Eva tugged on my hand and led me inside. Cary had guessed right. I was inundated with the smell of buttery vanilla. Not candles. Cookies. The homey and comforting scent made me itch to turn around and step back outside.
I wasn’t prepared. I’d come as a guest, Eva’s plus-one. To be a son-in-law, a true member of the family, was a possibility I hadn’t anticipated.
“I love this house,” Eva said, taking me through the archway that framed the opening to the living room.
I saw what I expected. An upscale beach house with white-slipcovered seating and nautical-themed accessories.
“Don’t you love the espresso hardwood floors?” she asked. “I would’ve gone with bleached oak, but that’s so predictable, right? And the green, orange, and yellow accent colors over the usual blue? Makes me want to go rogue when we get back to the Outer Banks.”
She had no idea how much I wanted to get back there now. There at least I’d have more than a second to myself before I had to deal with a houseful of brand-new relatives.
The expansive living area flowed directly into the open kitchen, where Stanton, Martin, Lacey, and Cary all gathered around a large kitchen island with seating for six. The entire space shared the view of the water afforded by a row of sliding glass panels that opened onto a wide veranda.
“Hey!” Eva protested. “You better save me some cookies!”
Stanton grinned and approached us. Dressed in jeans and a polo shirt, he looked like a younger version of the man I knew from our dealings in New York. He’d shed the corporate vibe along with his suit, and I felt like I faced a stranger.
“Eva.” Stanton kissed Eva’s cheek, then turned to me. “Gideon.”
Accustomed to being addressed by my last name, I wasn’t braced for the hug that followed.
“Congratulations,” he said, giving me a firm pat on the back before releasing me.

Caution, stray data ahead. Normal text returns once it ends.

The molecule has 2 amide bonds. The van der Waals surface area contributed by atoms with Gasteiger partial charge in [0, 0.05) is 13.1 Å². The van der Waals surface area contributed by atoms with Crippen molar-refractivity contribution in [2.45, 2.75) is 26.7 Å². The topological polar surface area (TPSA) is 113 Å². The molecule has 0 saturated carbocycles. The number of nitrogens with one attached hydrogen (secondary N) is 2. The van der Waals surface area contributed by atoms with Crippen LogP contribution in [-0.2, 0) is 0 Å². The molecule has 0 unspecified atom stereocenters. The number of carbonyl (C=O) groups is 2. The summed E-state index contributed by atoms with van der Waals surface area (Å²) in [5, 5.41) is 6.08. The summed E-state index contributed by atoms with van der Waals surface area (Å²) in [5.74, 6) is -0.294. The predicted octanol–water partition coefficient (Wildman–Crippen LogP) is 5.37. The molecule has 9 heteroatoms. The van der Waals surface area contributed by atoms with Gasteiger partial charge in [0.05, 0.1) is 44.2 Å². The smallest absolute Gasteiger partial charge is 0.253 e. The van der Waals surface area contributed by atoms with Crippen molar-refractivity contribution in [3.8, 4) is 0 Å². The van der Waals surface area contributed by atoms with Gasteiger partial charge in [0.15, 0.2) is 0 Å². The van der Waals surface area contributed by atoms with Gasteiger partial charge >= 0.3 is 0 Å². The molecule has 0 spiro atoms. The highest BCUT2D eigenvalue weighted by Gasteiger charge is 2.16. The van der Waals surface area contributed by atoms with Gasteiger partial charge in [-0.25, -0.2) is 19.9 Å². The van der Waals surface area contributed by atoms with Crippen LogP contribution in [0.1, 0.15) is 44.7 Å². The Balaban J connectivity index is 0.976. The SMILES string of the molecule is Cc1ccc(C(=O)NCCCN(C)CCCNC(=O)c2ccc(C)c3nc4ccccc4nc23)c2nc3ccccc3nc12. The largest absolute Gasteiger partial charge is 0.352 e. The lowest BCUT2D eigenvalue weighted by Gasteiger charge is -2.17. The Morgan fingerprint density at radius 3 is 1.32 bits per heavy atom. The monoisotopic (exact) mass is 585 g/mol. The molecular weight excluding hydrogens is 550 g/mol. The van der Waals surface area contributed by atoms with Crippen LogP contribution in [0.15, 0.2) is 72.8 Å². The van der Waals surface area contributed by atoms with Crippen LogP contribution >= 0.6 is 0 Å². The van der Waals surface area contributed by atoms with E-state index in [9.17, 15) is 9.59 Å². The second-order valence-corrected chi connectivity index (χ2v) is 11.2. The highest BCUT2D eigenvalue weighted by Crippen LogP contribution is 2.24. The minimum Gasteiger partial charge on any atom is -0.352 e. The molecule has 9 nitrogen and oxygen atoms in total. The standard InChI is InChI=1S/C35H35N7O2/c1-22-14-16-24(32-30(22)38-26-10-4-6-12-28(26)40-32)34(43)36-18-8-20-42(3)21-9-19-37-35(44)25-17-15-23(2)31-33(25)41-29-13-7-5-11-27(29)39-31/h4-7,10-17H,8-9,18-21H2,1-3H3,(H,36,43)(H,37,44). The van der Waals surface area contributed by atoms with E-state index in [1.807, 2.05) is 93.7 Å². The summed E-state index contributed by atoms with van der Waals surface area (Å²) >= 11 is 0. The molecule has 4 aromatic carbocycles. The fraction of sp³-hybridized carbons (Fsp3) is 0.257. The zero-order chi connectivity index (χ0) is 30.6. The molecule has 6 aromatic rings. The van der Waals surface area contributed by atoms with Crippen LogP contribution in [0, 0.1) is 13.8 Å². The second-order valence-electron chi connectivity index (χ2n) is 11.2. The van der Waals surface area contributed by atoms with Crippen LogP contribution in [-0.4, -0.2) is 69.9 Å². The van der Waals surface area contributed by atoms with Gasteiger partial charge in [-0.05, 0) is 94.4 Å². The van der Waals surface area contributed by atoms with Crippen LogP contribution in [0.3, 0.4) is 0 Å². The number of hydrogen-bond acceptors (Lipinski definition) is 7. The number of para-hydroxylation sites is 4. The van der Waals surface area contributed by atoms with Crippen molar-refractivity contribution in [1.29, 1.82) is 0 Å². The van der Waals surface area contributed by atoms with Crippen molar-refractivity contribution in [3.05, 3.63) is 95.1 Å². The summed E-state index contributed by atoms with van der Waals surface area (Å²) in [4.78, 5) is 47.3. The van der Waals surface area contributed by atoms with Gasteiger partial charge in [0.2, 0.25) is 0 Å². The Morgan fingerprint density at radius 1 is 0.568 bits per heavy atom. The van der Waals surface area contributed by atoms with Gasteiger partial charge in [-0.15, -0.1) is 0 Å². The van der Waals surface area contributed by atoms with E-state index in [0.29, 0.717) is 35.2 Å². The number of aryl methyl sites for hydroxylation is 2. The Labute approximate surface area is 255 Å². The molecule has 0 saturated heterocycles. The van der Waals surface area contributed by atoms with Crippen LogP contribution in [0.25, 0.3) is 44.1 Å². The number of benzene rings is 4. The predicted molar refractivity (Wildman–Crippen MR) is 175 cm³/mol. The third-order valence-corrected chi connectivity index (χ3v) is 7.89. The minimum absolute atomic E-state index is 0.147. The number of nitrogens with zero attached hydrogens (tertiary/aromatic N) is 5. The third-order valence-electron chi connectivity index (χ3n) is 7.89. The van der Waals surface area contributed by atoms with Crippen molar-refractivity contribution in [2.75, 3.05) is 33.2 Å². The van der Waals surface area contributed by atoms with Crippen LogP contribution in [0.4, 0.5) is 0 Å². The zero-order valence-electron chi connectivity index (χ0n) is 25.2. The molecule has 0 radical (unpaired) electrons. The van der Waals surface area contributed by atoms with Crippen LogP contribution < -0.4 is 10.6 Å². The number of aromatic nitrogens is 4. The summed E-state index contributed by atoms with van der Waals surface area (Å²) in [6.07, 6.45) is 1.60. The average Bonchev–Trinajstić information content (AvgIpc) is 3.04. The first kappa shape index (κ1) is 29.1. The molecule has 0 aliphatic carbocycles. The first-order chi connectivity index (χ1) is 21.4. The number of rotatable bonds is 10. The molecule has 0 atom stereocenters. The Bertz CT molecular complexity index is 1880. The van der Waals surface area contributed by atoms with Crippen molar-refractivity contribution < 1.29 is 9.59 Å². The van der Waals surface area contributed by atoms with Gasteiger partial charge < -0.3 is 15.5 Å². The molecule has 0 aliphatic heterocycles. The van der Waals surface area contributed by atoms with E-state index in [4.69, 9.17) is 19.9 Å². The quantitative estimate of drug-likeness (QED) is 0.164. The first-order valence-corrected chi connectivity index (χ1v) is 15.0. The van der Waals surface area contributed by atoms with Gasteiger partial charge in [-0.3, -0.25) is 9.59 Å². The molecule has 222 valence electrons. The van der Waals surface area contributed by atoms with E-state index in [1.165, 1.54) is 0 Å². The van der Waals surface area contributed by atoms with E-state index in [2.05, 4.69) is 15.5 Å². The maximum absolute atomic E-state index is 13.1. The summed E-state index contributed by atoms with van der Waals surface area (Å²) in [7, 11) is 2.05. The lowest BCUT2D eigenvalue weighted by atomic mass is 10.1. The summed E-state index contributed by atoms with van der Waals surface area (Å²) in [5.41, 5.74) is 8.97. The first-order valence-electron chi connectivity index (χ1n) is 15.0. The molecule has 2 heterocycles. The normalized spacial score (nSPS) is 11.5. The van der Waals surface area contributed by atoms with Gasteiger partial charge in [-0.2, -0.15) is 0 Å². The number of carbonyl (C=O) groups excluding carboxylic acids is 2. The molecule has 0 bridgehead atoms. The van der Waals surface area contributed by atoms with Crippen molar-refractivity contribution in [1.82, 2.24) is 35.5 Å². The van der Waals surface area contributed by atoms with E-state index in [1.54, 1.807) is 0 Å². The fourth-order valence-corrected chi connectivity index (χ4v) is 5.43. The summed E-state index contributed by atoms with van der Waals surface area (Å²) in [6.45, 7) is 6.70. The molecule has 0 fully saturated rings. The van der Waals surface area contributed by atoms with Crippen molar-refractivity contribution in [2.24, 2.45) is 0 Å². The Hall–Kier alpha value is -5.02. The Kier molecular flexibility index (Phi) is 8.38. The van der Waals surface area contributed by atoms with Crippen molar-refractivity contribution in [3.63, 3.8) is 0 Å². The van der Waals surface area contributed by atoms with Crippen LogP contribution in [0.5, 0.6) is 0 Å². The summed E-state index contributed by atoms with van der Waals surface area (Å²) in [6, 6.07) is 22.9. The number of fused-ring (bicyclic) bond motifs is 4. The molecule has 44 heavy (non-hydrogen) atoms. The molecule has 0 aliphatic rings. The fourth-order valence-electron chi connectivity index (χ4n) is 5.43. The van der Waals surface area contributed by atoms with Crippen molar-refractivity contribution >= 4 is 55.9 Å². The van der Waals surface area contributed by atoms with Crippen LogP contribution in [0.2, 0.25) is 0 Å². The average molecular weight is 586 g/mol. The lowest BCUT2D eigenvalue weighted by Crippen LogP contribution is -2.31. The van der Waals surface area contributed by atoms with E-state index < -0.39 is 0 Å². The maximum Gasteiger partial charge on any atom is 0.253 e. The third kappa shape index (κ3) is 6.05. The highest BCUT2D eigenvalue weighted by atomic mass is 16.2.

Irritation simmered. Where was the natural evolution? The gradual shifting from business colleague to social acquaintance. And from there, from friend to family?
I abruptly thought of Victor. He’d understood what my marriage meant in a way I hadn’t.
While I stood stiffly, Stanton smiled at my wife. “I think your mother stashed some cookies in the warming drawer for you.”
“Yes!” She rushed into the kitchen, leaving me with her stepfather.
My gaze followed her. In doing so, I caught the wave Martin Stanton sent my way, and I acknowledged it with a nod. If he tried to hug me, he was going to get a fist in the face.
I’d once told him he could count on seeing me at family gatherings. It felt surreal now that it was actually happening. Like I was being punked.
Eva’s husky laugh carried across the room to me and drew my eye. She held her left hand out to the blonde standing by Martin, showing off the ring I’d given her when I made her my wife.
Monica joined Stanton and me, sliding into place at her husband’s side. Her youthful beauty aged him, drawing attention to the stark whiteness of his hair and the lines etching his face. It was evident, however, that Stanton didn’t care about the decades that separated him and his wife. He lit up when he looked at her, his faded blue eyes softening with affection.
I searched for something appropriate to say. In the end, all that came out was, “You have a beautiful home.”
“It didn’t look this good before Monica got her hands on it.” Stanton wrapped an arm around her slender waist. “Same can be said for me.”
“Richard.” Monica shook her head. “Can I give you a tour, Gideon?”
“Let’s give the man a drink first,” Stanton suggested, eyeing me. “He’s been in the car awhile.”
“Wine?” she offered.
“Maybe scotch,” Stanton said.
“Scotch would be great,” I replied, chagrined that my unease was apparently obvious.
I was out of my element, something I should be used to since meeting Eva, but she had been an anchor of sorts, even as she sent me reeling. As long as I held on to her, I could weather any storm. Or so I’d thought.
Looking for my wife, I turned and felt a rush of relief to find her coming toward me with a bounce in her step that had her ponytail swaying.
“Try this,” she ordered, lifting a cookie to my lips.
I opened my mouth but snapped my teeth shut a split second too soon, deliberately nipping her fingers.
“Ow.” She frowned, but the literal bite of pain had the intended effect of focusing her attention on me. The frown faded as understanding dimmed the light in her eyes. She saw me, saw what was happening inside me.
“Want to go outside?” she murmured.
“In a minute.” I jerked my chin toward the bar in the living room where Stanton was pouring my drink. I also caught her by the wrist, keeping her close.